On June 15th, the Department of Homeland Security (DHS) issued a brief memorandum on the status of DAPA. DAPA (Deferred Action for Parents of Americans and Lawful Permanent Residents) was a proposed policy that would allow certain illegal immigrants who were the parents of U.S. citizens or U.S. permanent residents to be eligible for deferred action, potentially deferring deportation and allowing for temporary work authorization. DAPA was introduced via memorandum in November 2014, but was never implemented. The DAPA directive had been litigated in federal court, ultimately resulting in a deadlock with the Supreme Court. Yesterday’s announcement from DHS rescinded DAPA, stating “… there is no credible path to litigate the currently enjoined policy.” Had DAPA been implemented, millions of individuals could have been affected.
DACA Not Expanded, but Remains Intact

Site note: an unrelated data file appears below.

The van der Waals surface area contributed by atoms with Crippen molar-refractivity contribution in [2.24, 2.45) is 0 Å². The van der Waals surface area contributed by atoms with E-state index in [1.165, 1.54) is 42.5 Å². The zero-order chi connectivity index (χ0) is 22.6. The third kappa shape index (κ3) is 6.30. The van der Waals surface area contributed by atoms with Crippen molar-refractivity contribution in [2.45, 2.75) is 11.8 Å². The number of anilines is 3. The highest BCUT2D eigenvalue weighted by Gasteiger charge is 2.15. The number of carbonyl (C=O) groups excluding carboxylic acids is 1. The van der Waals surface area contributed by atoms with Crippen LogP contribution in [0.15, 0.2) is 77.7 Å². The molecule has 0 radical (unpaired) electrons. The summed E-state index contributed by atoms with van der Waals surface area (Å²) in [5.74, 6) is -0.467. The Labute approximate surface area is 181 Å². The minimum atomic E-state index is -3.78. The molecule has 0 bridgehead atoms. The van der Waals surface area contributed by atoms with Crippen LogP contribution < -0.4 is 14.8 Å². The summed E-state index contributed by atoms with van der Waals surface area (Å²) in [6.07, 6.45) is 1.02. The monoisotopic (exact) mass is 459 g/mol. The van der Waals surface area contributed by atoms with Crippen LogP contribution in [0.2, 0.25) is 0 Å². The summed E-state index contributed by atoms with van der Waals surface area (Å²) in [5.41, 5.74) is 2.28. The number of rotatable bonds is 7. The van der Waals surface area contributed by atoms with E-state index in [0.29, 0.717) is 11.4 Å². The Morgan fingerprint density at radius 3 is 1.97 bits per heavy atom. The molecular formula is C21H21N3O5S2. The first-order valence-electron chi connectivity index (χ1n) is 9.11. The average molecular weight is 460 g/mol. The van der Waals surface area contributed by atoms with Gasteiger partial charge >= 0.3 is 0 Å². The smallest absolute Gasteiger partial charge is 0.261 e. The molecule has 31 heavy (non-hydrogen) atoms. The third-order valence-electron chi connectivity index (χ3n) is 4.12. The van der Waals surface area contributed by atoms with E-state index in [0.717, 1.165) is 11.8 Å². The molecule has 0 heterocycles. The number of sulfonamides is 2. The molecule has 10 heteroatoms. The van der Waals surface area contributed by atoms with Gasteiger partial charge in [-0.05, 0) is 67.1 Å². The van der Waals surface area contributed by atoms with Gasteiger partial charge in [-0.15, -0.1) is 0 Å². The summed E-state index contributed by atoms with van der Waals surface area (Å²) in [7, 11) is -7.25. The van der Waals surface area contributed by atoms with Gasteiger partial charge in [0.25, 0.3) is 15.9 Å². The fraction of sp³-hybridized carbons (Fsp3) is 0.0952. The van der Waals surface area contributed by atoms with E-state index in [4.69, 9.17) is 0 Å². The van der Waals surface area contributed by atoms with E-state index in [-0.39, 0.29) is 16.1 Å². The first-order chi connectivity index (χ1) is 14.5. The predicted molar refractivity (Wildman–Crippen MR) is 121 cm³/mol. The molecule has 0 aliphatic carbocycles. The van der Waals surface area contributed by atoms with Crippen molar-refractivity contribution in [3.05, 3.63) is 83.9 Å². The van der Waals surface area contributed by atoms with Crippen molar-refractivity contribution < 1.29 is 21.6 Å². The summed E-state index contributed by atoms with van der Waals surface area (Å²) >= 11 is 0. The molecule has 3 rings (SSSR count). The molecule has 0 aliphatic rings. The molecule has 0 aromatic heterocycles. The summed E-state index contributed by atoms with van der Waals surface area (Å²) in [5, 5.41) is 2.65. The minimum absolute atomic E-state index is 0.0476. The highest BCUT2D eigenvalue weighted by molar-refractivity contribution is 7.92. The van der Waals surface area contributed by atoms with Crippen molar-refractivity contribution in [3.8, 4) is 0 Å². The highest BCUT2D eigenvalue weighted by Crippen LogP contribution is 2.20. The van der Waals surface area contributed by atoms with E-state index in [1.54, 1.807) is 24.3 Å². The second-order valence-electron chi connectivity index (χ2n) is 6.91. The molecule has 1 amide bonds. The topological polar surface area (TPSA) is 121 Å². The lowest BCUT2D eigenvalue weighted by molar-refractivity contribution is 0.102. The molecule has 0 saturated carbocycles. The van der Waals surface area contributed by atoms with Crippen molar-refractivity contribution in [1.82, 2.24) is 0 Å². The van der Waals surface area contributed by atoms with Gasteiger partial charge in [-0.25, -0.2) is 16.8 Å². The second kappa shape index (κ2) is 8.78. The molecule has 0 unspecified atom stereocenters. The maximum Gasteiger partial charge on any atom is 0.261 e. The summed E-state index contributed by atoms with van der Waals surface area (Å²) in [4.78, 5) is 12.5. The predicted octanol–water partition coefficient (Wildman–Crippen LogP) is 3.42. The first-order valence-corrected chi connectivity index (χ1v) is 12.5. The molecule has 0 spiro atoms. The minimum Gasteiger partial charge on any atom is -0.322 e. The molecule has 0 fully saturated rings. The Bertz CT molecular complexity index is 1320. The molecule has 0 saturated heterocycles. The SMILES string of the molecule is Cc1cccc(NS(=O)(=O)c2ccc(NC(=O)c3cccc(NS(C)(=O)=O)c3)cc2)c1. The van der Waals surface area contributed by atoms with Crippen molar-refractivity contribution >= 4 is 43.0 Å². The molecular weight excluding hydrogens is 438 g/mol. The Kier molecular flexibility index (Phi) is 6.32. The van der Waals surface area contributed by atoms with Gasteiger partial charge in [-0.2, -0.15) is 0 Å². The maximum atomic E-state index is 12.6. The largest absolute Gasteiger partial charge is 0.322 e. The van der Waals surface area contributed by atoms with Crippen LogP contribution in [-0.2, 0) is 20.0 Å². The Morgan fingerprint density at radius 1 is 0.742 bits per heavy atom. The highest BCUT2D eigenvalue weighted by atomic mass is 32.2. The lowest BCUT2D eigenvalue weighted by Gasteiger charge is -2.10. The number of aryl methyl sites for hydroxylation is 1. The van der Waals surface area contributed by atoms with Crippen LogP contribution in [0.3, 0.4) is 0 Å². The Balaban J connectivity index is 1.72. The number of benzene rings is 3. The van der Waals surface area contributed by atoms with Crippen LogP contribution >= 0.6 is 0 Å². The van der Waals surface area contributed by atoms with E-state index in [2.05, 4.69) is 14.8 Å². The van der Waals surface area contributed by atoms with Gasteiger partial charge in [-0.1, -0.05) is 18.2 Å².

In the same announcement, the Department of Homeland Security stated that it is rescinding the expansion of some aspects of the DACA program. DACA (Deferred Action for Childhood Arrivals) is a program that allows certain individuals (commonly referred to as “Dreamers”) who came to the U.S. as children to request consideration for deferred action for up to two years. DACA also allows for temporary work authorization. DACA was introduced in June 2014 and continues to be in effect today. The proposed expansion of the program would have allowed for relief of up to three years, rather than the current two years. Although the expansion of the program has been rescinded, eligible individuals may still apply for the two-year consideration. DACA currently gives approximately 750,000 immigrants who were illegally brought to the U.S. as children the opportunity to apply for work permits.
Although DACA has not been rescinded, its future is unclear. The Trump administration has previously stated that it is devising a plan to deal with individuals covered by DACA. To date, no formal changes to the initial program have been published. The only formal statement regarding DACA was issued by DHS, clarifying that “The June 2012 memorandum that created the Deferred Action for Childhood Arrivals (DACA) program will remain in effect.”